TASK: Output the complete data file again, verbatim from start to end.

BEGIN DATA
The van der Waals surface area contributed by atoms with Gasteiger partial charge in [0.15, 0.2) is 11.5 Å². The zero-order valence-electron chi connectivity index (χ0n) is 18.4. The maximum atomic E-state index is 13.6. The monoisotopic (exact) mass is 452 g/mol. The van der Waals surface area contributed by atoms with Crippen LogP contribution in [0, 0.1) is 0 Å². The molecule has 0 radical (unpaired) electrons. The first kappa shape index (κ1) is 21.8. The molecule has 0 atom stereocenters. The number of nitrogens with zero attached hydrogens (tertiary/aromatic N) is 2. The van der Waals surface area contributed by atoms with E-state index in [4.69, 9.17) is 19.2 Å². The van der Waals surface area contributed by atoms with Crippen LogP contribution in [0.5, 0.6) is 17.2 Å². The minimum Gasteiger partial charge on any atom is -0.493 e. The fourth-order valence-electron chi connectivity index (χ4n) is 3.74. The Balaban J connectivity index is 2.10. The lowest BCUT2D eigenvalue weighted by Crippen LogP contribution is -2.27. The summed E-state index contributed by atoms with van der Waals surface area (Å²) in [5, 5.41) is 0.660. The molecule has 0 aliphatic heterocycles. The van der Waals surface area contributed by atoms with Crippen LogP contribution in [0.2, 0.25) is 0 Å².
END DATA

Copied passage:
The van der Waals surface area contributed by atoms with Gasteiger partial charge in [0.15, 0.2) is 11.5 Å². The zero-order valence-electron chi connectivity index (χ0n) is 18.4. The maximum atomic E-state index is 13.6. The monoisotopic (exact) mass is 452 g/mol. The van der Waals surface area contributed by atoms with Crippen LogP contribution in [0, 0.1) is 0 Å². The molecule has 0 radical (unpaired) electrons. The first kappa shape index (κ1) is 21.8. The molecule has 0 atom stereocenters. The number of nitrogens with zero attached hydrogens (tertiary/aromatic N) is 2. The van der Waals surface area contributed by atoms with E-state index in [4.69, 9.17) is 19.2 Å². The van der Waals surface area contributed by atoms with Crippen LogP contribution in [0.5, 0.6) is 17.2 Å². The minimum Gasteiger partial charge on any atom is -0.493 e. The fourth-order valence-electron chi connectivity index (χ4n) is 3.74. The Balaban J connectivity index is 2.10. The lowest BCUT2D eigenvalue weighted by Crippen LogP contribution is -2.27. The summed E-state index contributed by atoms with van der Waals surface area (Å²) in [5, 5.41) is 0.660. The molecule has 0 aliphatic heterocycles. The van der Waals surface area contributed by atoms with Crippen LogP contribution in [0.2, 0.25) is 0 Å².